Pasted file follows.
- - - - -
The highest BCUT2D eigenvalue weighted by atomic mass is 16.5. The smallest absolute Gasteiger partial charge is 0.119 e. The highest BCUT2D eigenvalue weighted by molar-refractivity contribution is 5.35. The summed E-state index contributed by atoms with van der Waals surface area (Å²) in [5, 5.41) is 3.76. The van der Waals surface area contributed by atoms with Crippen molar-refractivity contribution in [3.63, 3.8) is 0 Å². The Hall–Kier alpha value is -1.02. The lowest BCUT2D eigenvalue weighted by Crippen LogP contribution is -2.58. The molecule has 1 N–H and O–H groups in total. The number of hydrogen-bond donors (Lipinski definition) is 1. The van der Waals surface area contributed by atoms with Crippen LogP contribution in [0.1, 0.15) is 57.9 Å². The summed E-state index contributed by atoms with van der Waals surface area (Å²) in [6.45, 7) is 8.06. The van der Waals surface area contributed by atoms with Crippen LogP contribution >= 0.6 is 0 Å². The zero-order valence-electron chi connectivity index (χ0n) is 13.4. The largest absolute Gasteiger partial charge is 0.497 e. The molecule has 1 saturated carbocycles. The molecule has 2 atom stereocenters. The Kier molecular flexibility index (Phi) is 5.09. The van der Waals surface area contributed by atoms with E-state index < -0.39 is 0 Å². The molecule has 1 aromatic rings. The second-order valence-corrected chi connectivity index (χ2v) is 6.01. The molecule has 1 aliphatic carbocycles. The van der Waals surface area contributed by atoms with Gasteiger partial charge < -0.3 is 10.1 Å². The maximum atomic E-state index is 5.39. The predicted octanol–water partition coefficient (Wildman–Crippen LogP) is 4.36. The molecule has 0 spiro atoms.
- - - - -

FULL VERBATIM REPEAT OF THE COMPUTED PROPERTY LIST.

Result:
The highest BCUT2D eigenvalue weighted by atomic mass is 16.5. The smallest absolute Gasteiger partial charge is 0.119 e. The highest BCUT2D eigenvalue weighted by molar-refractivity contribution is 5.35. The summed E-state index contributed by atoms with van der Waals surface area (Å²) in [5, 5.41) is 3.76. The van der Waals surface area contributed by atoms with Crippen molar-refractivity contribution in [3.63, 3.8) is 0 Å². The Hall–Kier alpha value is -1.02. The lowest BCUT2D eigenvalue weighted by Crippen LogP contribution is -2.58. The molecule has 1 N–H and O–H groups in total. The number of hydrogen-bond donors (Lipinski definition) is 1. The van der Waals surface area contributed by atoms with Crippen LogP contribution in [0.1, 0.15) is 57.9 Å². The summed E-state index contributed by atoms with van der Waals surface area (Å²) in [6.45, 7) is 8.06. The van der Waals surface area contributed by atoms with Crippen LogP contribution >= 0.6 is 0 Å². The zero-order valence-electron chi connectivity index (χ0n) is 13.4. The largest absolute Gasteiger partial charge is 0.497 e. The molecule has 1 saturated carbocycles. The molecule has 2 atom stereocenters. The Kier molecular flexibility index (Phi) is 5.09. The van der Waals surface area contributed by atoms with E-state index < -0.39 is 0 Å². The molecule has 1 aromatic rings. The second-order valence-corrected chi connectivity index (χ2v) is 6.01. The molecule has 1 aliphatic carbocycles. The van der Waals surface area contributed by atoms with Gasteiger partial charge < -0.3 is 10.1 Å². The maximum atomic E-state index is 5.39. The predicted octanol–water partition coefficient (Wildman–Crippen LogP) is 4.36. The molecule has 0 spiro atoms.